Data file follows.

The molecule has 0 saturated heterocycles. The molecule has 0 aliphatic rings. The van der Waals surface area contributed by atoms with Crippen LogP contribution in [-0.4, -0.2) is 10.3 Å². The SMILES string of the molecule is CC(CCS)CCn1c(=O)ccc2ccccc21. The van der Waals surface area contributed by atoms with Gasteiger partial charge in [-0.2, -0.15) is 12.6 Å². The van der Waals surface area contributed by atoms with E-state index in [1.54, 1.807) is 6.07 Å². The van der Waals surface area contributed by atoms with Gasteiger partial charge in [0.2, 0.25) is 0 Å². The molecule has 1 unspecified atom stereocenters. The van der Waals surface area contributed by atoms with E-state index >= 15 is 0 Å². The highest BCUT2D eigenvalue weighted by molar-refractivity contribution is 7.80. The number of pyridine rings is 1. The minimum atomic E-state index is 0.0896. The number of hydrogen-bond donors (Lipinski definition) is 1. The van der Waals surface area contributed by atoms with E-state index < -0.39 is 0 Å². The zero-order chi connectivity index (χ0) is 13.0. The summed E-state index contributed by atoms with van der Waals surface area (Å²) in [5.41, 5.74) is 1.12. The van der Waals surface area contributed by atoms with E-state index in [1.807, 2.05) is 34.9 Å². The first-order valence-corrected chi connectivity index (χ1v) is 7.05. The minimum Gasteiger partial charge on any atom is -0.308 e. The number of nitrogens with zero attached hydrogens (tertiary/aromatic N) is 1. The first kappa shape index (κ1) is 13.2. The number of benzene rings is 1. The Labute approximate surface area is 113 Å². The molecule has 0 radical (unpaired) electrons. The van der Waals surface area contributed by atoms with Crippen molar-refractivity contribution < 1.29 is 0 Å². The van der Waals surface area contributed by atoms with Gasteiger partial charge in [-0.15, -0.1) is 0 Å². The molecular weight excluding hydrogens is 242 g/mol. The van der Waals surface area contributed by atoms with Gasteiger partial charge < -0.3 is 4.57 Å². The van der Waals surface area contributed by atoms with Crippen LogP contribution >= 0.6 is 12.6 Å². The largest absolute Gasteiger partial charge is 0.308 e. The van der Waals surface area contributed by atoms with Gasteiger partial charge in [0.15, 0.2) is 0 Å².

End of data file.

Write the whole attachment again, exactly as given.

The molecule has 0 saturated heterocycles. The molecule has 0 aliphatic rings. The van der Waals surface area contributed by atoms with Crippen LogP contribution in [-0.4, -0.2) is 10.3 Å². The SMILES string of the molecule is CC(CCS)CCn1c(=O)ccc2ccccc21. The van der Waals surface area contributed by atoms with Gasteiger partial charge in [-0.2, -0.15) is 12.6 Å². The van der Waals surface area contributed by atoms with E-state index in [1.54, 1.807) is 6.07 Å². The van der Waals surface area contributed by atoms with Gasteiger partial charge in [0.2, 0.25) is 0 Å². The molecule has 1 unspecified atom stereocenters. The van der Waals surface area contributed by atoms with E-state index >= 15 is 0 Å². The highest BCUT2D eigenvalue weighted by molar-refractivity contribution is 7.80. The number of pyridine rings is 1. The minimum atomic E-state index is 0.0896. The number of hydrogen-bond donors (Lipinski definition) is 1. The van der Waals surface area contributed by atoms with E-state index < -0.39 is 0 Å². The zero-order chi connectivity index (χ0) is 13.0. The summed E-state index contributed by atoms with van der Waals surface area (Å²) in [5.41, 5.74) is 1.12. The van der Waals surface area contributed by atoms with E-state index in [1.807, 2.05) is 34.9 Å². The first-order valence-corrected chi connectivity index (χ1v) is 7.05. The minimum Gasteiger partial charge on any atom is -0.308 e. The number of nitrogens with zero attached hydrogens (tertiary/aromatic N) is 1. The first kappa shape index (κ1) is 13.2. The number of benzene rings is 1. The Labute approximate surface area is 113 Å². The molecule has 0 radical (unpaired) electrons. The van der Waals surface area contributed by atoms with Crippen molar-refractivity contribution < 1.29 is 0 Å². The van der Waals surface area contributed by atoms with Gasteiger partial charge in [-0.15, -0.1) is 0 Å². The molecular weight excluding hydrogens is 242 g/mol. The van der Waals surface area contributed by atoms with Gasteiger partial charge < -0.3 is 4.57 Å². The van der Waals surface area contributed by atoms with Crippen LogP contribution >= 0.6 is 12.6 Å². The largest absolute Gasteiger partial charge is 0.308 e. The van der Waals surface area contributed by atoms with Gasteiger partial charge in [0.15, 0.2) is 0 Å².